In this case, this is considered a sheet metal file when I’m in activated with it activated within this part. All the commands will still behave the same way as they would as if it was an independent part and I was bringing it into an assembly.
- Pull some tabs down and grab the Flanges to display a cap. Duplicate that over to the other side so you can have right and left hands. Once it is prepped with a mirror, select the part that you want to copy over and then go into your mirror command.
You may notice an error that will pop up when you try to do this. This error is going to tell you that you can’t do it. That is because it is a sheet metal component piece, and you cannot have disjointed pieces. Instead, detach the face so it will copy over it as a construction body. This is how you can get around the disjointed body issue.
- Once it is a construction body collection of surfaces, right click and Toggle it into a Design Body. It will then change colors as it moves into your design body container within the Pathfinder.
- Rename it.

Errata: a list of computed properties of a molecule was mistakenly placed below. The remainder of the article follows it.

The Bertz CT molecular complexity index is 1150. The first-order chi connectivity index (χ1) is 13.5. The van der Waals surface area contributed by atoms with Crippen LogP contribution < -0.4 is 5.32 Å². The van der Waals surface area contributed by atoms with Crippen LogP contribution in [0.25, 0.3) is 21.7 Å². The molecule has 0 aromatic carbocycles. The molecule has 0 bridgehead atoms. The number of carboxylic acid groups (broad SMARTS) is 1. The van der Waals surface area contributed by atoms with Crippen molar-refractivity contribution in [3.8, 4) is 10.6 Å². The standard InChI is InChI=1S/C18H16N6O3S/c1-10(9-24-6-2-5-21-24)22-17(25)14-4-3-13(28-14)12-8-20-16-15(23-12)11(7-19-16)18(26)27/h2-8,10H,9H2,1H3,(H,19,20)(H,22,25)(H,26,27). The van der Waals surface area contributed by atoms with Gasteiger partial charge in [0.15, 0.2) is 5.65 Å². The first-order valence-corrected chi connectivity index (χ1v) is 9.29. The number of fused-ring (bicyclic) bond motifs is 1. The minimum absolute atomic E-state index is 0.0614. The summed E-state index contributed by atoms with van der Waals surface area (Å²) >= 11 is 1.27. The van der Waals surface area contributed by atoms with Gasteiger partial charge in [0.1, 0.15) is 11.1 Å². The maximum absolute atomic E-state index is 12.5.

- Now, you have your new two sheet metal pieces. The next step is to rinse and repeat what is on the plate, and the first thing you want to do is activate it by clicking Activate Body.
You’ll notice the color shift from a dull color to a brighter color. That will be your indicator that it is actually in place activation within that part.
- You can follow these same steps with the other part by toggling it to make it a design body, then rename the component piece. This will be your right plate.
- If you want to take it into a drafting file, first you’ll want to activate the main body. You can also designate it as your assembly body by just right clicking and clicking Activate Assembly Body.
- Click Save. This will represent your Multi-Body Modeling Solidedge Assembly.
Adding Your Multi-Body Modeling Parts Into a Draft
- Click Open, then New Drawing of Active Model, and click OK. Now, you will want to drag your model into a Draft with ISO View.
The way that it is going to get placed will still resemble a part file, which will end up being one single entry, as Solidedge is still a single part file. It has multiple bodies in it, but it’s not going to recognize any of the new parts that were added in.